ECONOMYNEXT — Sri Lanka’s Supreme Court has ruled that the Prevention of Terrorism (De-radicalisation from holding violent extremist religious ideology) Regulations No. 1 of 2021 violated Articles 10, 12(1) & 13 of the constitution and were null and void.
The Centre for Policy Alternatives (CPA) challenged the validity of the guidelines in April 2021, and a stay order preventing the application of the rehabilitation scheme was issued in January 2022, the CPA said in a statement on Monday November 13.
The scheme under the guidelines would have amounted to pre-trial punishment, and would have permitted the abuse of power, allowing the state to police the freedom of thought and conscience of the people, the CPA said.
The regulations were published in the Extraordinary Gazette No. 2218/68 dated Friday, March 12, 2021.
In its petition filed in April 2021, the CPA and its Executive Director Paikiasothy Saravanamuttu said that while they recognised the need to integrate a process of rehabilitation into the criminal justice system, the impugned regulations violate several of Sri Lanka’s constitutionally guaranteed fundamental rights, of the petitioners as well as of the general public.
The petitioners argued that the regulations served to enable the denial of due process, due judicial protection and a fair trial, and result in an arbitrary deprivation of liberty, entailing infringement and/or imminent infringement of the fundamental rights guaranteed under Articles 12(1), 13(2), 13(3), 13(4) and 13(5) of the constitution.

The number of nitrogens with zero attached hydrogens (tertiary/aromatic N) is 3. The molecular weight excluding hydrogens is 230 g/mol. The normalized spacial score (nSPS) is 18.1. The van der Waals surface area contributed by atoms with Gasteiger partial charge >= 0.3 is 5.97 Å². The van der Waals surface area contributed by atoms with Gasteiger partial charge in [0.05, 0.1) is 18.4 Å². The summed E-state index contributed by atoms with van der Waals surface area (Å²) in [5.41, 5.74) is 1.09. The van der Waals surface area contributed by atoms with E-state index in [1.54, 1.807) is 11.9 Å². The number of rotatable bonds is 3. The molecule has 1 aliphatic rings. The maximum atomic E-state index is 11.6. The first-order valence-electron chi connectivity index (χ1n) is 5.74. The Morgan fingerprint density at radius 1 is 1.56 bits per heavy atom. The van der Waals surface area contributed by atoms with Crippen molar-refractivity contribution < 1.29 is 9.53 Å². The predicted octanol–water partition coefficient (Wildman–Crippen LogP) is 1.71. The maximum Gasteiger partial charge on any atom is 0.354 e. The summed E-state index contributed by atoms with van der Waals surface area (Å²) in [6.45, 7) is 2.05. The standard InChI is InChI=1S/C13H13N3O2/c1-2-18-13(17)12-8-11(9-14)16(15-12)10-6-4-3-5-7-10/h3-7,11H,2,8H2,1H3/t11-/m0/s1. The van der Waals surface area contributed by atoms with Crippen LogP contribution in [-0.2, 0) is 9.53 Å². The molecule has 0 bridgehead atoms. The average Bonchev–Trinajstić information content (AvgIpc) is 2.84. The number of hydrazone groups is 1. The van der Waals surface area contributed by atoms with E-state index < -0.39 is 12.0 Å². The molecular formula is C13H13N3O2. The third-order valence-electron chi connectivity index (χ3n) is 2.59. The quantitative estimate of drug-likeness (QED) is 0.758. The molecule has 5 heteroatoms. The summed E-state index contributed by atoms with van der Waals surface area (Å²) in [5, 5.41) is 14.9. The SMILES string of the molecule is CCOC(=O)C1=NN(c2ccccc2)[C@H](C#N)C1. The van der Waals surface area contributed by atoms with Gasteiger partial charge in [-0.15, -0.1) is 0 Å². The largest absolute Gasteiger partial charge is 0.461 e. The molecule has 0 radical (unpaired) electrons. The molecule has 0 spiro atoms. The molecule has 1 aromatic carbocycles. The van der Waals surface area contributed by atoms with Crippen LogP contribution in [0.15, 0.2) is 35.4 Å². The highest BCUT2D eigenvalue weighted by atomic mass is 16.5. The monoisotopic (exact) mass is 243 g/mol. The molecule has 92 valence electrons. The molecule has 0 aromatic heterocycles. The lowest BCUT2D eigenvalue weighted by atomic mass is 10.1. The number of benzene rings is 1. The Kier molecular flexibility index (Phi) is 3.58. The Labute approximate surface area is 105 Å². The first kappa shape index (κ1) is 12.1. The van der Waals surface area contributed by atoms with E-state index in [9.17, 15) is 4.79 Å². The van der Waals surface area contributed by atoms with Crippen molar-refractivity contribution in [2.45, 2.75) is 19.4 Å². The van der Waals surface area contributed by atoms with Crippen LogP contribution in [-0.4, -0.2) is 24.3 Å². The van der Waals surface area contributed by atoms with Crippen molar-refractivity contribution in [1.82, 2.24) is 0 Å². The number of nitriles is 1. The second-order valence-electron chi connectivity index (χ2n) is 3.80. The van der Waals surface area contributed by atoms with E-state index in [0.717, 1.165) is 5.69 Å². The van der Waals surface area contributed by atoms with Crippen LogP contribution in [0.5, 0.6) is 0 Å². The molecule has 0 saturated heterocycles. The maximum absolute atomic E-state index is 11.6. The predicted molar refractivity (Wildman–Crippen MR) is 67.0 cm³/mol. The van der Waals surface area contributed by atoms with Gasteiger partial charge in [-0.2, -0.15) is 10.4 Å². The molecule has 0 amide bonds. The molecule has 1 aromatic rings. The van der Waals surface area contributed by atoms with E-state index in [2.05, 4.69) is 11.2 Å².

“They also argue that the impugned regulations, and the broad language contained therein, entail provisions that may result in degrading treatment of persons and deny persons the safeguards provided by law in cases of detention and imprisonment and thus and otherwise entail infringement and/or imminent infringement of Articles 10, 11, 14(1)(a), 14(1)(c), 14(1)(e) and 14(1)(f) of the constitution,” the CPA said in a statement at the time.
The petitioners also maintained that the impugned regulations are ultra vires as they have not been promulgated by the proper authority and thus and otherwise entail infringement of Article 12(1) of the constitution. They further argued that the impugned regulations had the effect of conferring and/or transferring discretion required to be exercised (as may be duly conferred upon it by law) by the judicial arm of government, to the executive arm of government in a manner inconsistent with Articles 3 and 4 of the constitution and thus and otherwise entail infringement of Article 12(1) of the constitution.
The petitioners prayed for inter alia declarations that the impugned regulations violate the fundamental rights guaranteed by the constitution, and that they are null and void and of no avail in law. (Colombo/Nov13/2023)